• I can remember the time that my performing arts mentor broke his leg a few days before a big birthday party for a prestigious client that we were organizing and I had to fill in as the host in his absence.
  • I can remember when I was a management understudy and my company was organizing a large nation-wide conference. My overseer—and the main manager of the event—pulled out abruptly due to personal reasons and I had to suddenly step up and manage the event without any prior experience.
  • I can remember the time that I was assigned to take a group of teenagers white-water rafting down the Kennebec River and I stood on the bank, white as a sheet and frozen with fear.
  • I can even remember that I had to be cornered for my first kiss…

And the list goes on and on! Yet, looking at these events now from the wonderful vantage point of hindsight, I see that through every enforced risk came incredible reward!

  • From my first kiss stemmed my first real relationship that taught me much about life and love.
  • From being tossed on stage—unprepared and frightened—stemmed a career in public speaking that I relish today.
  • From my first forced event as a host stemmed a foray in event management that led to the founding of two companies and also helped to kick off an event culture in that city that many people have benefitted from and are continuing to do so.
  • From my first stuttering experience at managing a nation-wide conference stemmed another dozen conferences in India and other parts of the world, enabling me to impact hundreds of lives.
  • From sitting paralyzed with fear in an air-filled raft in a foaming and churning river stemmed one of the most memorable and incredible experiences of my life!

And the list can go on and on… All this from risks that I was pushed into!

Now this makes me wonder, how many things have I missed from risks that I have avoided? How many opportunities have I passed up because they looked risky?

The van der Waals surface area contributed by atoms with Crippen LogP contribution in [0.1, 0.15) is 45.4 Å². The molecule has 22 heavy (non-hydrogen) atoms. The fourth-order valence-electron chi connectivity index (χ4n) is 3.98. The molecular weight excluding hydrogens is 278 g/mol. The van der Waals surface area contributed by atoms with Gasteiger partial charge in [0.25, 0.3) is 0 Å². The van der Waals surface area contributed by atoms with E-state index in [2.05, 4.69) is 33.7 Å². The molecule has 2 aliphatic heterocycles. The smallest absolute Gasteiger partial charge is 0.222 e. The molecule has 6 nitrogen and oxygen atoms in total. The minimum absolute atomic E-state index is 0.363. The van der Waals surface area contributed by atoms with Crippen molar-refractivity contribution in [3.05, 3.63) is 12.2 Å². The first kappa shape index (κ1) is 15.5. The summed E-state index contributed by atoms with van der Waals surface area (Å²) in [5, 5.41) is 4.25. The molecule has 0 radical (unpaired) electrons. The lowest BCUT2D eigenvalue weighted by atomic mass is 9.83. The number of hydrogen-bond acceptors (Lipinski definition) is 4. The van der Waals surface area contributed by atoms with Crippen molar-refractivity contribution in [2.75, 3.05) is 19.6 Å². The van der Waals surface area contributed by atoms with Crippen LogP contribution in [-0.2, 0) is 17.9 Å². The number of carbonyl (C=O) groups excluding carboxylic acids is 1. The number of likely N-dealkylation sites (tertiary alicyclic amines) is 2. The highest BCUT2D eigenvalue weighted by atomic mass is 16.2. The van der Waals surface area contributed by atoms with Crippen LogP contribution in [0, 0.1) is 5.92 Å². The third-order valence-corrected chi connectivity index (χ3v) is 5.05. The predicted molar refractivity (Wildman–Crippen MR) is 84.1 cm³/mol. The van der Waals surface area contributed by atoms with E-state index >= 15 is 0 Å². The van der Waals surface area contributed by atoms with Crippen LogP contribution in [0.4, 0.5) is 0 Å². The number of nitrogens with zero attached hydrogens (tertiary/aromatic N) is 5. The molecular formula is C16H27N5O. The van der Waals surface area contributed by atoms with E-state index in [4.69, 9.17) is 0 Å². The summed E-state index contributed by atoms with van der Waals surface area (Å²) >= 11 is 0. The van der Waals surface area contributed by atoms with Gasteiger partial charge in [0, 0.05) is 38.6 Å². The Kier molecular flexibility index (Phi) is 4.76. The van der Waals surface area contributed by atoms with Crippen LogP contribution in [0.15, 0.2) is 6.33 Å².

A toddler makes faces at the delicious food in front of them because it has green leafy “thingies” on it. They may stick their tongue out and squirm in their seats and profess that it is “the worst food in the world” and that they “know they don’t like it because they’ve never tried it.” But just as the child never knows what he is missing till he overcomes his fear of vegetables, we will never know the joy and success that we are missing until we overcome our fear of taking risks.

Next week, I am going to go a bit deeper into this subject and expose some negative mindsets that we take towards risk. And then I am going to give you solutions that can help you overcome them. I am trying a few of them myself, and I am seeing positive results already.

See you all next week!

 

[1] http://content.time.com/time/health/article/0,8599,1869106,00.html

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Grow Anywhere!

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It’s amazing where you can find inspiration from if you are looking for it.

A few weeks ago, I was in Mumbai. My family used to live on Madh Island when I was a baby and so I took a ferry there on a Sunday evening track down my old living place. Although I couldn’t find it, I had the chance to watch the sun set on the beach. And since I’ve always loved beach sunsets, It was an opportunity not to be missed.

On this particular beach, there was no sand, only rocks. As I was walking towards the coastline, I noticed this small plant growing up between the cracks in the rocks. Here–in the most likely place where all conditions were against it–here was growth!

No matter what the condition are like around you, don’t ever let anyone tell you that you can’t do your best to grow into your potential. You are destined for great things!